Heavy special

Did you know? The origins of dub can be traced to the 7-inch single.

Reggae artists would record a song for side A, then record an instrumental version for side B. The side B “dub” versions often employed psychedelic recording techniques. Eventually, this tricked-out form of reggae branched out on its own.

And here I was about to rag on Dry & Heavy for filling its 2000 album Full Contact with a lot of repeated tracks.

In fact, the dub versions of three tracks — “Dawn is Breaking”, “Love Explosion” and “Less Is More” — follow directly after the songs themselves. None of this stashing-remixes-at-the-end-of-track-listing business.

It also demonstrates just how closely Dry & Heavy relates to its roots — this band is serious about its reggae tradition.

Dry & Heavy would eventually record a more ambitious album with 2002’s From Creation, but on Full Contact, the Audio Active side project already had a full sense of what it could accomplish.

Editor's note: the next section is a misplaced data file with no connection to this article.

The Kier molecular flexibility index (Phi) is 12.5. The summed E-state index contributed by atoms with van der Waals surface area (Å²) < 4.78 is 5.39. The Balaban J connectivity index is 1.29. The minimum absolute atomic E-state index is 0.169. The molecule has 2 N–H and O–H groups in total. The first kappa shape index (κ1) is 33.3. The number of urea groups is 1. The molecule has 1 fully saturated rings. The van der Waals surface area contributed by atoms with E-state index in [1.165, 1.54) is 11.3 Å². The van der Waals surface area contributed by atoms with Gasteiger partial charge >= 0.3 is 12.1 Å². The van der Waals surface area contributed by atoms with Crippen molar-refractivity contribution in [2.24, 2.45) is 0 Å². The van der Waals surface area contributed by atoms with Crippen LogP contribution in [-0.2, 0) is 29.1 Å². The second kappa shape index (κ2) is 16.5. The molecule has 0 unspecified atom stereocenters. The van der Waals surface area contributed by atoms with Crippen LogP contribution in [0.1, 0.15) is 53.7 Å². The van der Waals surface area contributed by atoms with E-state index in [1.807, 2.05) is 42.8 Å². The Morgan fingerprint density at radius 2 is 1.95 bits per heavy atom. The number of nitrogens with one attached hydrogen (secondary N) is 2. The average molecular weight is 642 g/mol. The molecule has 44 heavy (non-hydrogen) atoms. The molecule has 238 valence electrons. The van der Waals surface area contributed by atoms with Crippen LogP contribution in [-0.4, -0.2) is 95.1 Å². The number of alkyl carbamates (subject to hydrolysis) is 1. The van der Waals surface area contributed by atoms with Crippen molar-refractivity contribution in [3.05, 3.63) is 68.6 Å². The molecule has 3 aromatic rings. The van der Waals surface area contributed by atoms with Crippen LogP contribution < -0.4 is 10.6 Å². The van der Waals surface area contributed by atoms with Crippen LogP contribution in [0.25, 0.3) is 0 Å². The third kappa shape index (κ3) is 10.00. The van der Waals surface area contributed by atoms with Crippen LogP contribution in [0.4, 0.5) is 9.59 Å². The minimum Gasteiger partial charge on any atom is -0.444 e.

And its foremost strength is songwriting. The first few tracks of the album could have been rock, R&B, polka — it doesn’t matter.

“Dawn Is Breaking” has a melody well suited for Likkle Mai’s singular voice. The opening hook on “Knife” is unforgettable, while “Rumble” is just plain infectous.

But oddly enough, Dry & Heavy’s emulation of its influences made it distinct. This band doesn’t dilute reggae by mixing it up with other genres — it sticks to the low, low bass, the cracking drums, the cavernous reverb.

Although singers Mai and Inoue Ao leave a significant stamp on the album, the real star is producer Uchida Naoyuki.

Uchida plays the studio console as expertly as any member of the band plays an instrument. Instruments weave in and out on each track, echoing and thundering at precise moments.

In live shows, Dry & Heavy counts on the virtuosity of its instrumentalists. In the studio, it’s Uchida who creates the palette and paints with it.

Take “The Smoker’s Cough” — as an instrumental, it’s all right, but the real treat is how Uchida controls the elements of the track.

Full Contact is a good album on the strength of its writing alone, but the passioned performances and beautiful production bolsters it to a superlative status.